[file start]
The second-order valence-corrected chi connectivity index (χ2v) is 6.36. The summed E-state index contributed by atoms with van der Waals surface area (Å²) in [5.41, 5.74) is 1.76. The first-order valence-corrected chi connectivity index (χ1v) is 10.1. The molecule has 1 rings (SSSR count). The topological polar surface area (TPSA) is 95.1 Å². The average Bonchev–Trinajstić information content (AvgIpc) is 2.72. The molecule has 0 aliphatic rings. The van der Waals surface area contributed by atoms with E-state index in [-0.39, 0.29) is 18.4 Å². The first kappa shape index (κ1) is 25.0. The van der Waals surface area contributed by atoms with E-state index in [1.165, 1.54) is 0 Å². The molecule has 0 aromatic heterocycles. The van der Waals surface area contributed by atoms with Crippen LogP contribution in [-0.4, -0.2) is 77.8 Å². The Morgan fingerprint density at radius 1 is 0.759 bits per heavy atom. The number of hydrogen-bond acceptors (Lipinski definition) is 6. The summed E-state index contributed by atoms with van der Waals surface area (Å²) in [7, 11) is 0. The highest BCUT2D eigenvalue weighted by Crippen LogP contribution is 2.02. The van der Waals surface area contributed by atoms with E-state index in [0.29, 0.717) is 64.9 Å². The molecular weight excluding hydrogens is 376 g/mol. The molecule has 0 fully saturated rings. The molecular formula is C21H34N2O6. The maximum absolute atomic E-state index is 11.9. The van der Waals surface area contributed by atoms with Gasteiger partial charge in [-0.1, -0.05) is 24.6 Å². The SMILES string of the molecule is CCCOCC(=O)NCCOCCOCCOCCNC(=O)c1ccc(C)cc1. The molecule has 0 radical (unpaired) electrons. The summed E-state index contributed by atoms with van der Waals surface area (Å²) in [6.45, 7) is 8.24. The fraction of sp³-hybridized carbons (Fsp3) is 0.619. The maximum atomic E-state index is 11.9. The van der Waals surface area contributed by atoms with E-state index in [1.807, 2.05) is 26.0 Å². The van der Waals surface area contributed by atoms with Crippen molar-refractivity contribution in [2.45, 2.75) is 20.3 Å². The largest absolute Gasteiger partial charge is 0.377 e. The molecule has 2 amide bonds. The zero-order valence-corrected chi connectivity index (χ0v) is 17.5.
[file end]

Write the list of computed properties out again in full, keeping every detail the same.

The second-order valence-corrected chi connectivity index (χ2v) is 6.36. The summed E-state index contributed by atoms with van der Waals surface area (Å²) in [5.41, 5.74) is 1.76. The first-order valence-corrected chi connectivity index (χ1v) is 10.1. The molecule has 1 rings (SSSR count). The topological polar surface area (TPSA) is 95.1 Å². The average Bonchev–Trinajstić information content (AvgIpc) is 2.72. The molecule has 0 aliphatic rings. The van der Waals surface area contributed by atoms with E-state index in [-0.39, 0.29) is 18.4 Å². The first kappa shape index (κ1) is 25.0. The van der Waals surface area contributed by atoms with E-state index in [1.165, 1.54) is 0 Å². The molecule has 0 aromatic heterocycles. The van der Waals surface area contributed by atoms with Crippen LogP contribution in [-0.4, -0.2) is 77.8 Å². The Morgan fingerprint density at radius 1 is 0.759 bits per heavy atom. The number of hydrogen-bond acceptors (Lipinski definition) is 6. The summed E-state index contributed by atoms with van der Waals surface area (Å²) in [7, 11) is 0. The highest BCUT2D eigenvalue weighted by Crippen LogP contribution is 2.02. The van der Waals surface area contributed by atoms with E-state index in [0.29, 0.717) is 64.9 Å². The molecular weight excluding hydrogens is 376 g/mol. The molecule has 0 fully saturated rings. The molecular formula is C21H34N2O6. The maximum absolute atomic E-state index is 11.9. The van der Waals surface area contributed by atoms with Gasteiger partial charge in [-0.1, -0.05) is 24.6 Å². The SMILES string of the molecule is CCCOCC(=O)NCCOCCOCCOCCNC(=O)c1ccc(C)cc1. The molecule has 0 radical (unpaired) electrons. The summed E-state index contributed by atoms with van der Waals surface area (Å²) in [6.45, 7) is 8.24. The fraction of sp³-hybridized carbons (Fsp3) is 0.619. The maximum atomic E-state index is 11.9. The van der Waals surface area contributed by atoms with E-state index in [1.807, 2.05) is 26.0 Å². The van der Waals surface area contributed by atoms with Crippen molar-refractivity contribution in [2.45, 2.75) is 20.3 Å². The largest absolute Gasteiger partial charge is 0.377 e. The molecule has 2 amide bonds. The zero-order valence-corrected chi connectivity index (χ0v) is 17.5.